Adoption campaigners have said the long-delayed scoping exercise into illegal registrations is a “cosmetic” exercise as it is not looking at illegal adoptions.
The Irish Examiner revealed last week that the review is looking at a sample of just over 1.5% (1,541) of the more than 100,000 records held by Tusla and the Adoption Authority of Ireland (AAI) and is not looking for evidence of illegal adoptions.
Instead, records are being compared against a set list of 24 labels or “markers” which might indicate an illegal birth registration has occurred.
The scoping exercise was announced by Children’s Minister Katherine Zappone last May following the discovery by Tusla of 126 cases in which births were illegally registered between 1946 and 1969 in the records of the former St Patrick’s Guild adoption agency.
Some of these records were marked “adopted from birth”. The records transferred to the agency in 2016 The Department of Children and Youth Affairs had previously declined to reveal the sample size of the records to be examined as part of the review or the methodology involved.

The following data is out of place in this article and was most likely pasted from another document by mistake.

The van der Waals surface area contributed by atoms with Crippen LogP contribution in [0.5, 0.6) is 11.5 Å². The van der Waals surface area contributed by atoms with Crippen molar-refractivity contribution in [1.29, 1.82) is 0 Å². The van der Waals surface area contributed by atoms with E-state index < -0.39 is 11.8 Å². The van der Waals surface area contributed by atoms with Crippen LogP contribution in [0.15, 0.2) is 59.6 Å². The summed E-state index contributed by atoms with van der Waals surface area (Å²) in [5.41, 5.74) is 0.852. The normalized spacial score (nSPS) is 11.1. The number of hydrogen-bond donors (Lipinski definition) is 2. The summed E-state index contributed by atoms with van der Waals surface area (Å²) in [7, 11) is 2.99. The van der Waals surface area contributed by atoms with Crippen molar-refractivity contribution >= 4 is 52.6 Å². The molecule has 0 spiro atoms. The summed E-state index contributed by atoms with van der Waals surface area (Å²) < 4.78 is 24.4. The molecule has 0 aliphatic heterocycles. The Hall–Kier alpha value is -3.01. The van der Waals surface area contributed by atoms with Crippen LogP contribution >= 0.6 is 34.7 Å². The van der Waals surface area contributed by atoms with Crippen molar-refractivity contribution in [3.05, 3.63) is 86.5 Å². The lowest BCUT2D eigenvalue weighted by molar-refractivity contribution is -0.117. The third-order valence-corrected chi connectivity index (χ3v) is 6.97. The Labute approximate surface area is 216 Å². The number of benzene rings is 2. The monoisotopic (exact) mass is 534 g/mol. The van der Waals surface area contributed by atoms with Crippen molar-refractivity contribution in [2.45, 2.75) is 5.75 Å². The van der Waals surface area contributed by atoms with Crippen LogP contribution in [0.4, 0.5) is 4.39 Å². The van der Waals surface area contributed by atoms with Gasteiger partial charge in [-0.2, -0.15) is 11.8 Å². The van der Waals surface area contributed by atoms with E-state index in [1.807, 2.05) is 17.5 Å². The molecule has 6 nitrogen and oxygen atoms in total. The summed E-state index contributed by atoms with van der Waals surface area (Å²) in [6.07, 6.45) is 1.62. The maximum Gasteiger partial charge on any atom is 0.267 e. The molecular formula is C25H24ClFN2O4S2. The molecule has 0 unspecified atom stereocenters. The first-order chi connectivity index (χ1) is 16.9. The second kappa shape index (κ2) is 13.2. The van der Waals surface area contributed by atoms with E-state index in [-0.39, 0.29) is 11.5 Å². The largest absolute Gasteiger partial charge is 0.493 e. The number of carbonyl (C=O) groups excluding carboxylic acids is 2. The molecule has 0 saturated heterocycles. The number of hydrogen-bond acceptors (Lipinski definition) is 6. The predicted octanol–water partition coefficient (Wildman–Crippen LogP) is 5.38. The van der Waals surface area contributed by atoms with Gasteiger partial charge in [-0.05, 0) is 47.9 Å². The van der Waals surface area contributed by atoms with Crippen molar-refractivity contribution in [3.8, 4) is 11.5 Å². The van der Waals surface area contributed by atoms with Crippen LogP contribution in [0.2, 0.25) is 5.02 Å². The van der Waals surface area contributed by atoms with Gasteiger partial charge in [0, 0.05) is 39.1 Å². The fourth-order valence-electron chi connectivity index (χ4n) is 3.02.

Susan Lohan of Adoption Rights Alliance said the methodology showed that the scoping exercise was cosmetic and “not an audit of adoption records” as it was entirely focused on illegal birth registrations — most of which did not result in actual adoptions — therefore adoption records are not being scrutinised.
She also said the 126 marked records were clearly an exception in the sense that, as those involved in illegal birth registrations were breaking the law, it was unlikely they advertised the fact.
“It would be like a bank robber leaving a post-it note with their details on it to track them down,” said Ms Lohan.
And more to the point, the audit isn’t carrying out a forensic analysis of records. It’s looking for a list of markers. We didn’t have highlighter pens and post-it notes in the 1960s.
“Anyone who thinks the illegal birth registrations and illegal adoptions are all marked and signposted across agencies is deliberately seeking to understate the levels of criminality involved.”
Paul Redmond of the Coalition of Mother and Baby Homes Survivors said the narrow scope of the investigation meant that victims of illegal adoption practices were “still being thrown to the wolves”.
“We note Minister Zappone’s ongoing refusal to initiate an independent audit of the adoption files despite the irrefutable evidence that there was wide scale and systematic fraud and forgery in the adoption industry,” said Mr Redmond.
“Victims of baby abduction, child trafficking and illegal adoptions are still being thrown to the wolves by Minister Zappone who is ignoring the fact many of them are unknowingly giving false — and potentially lethal — medical histories to their doctors and hospitals.”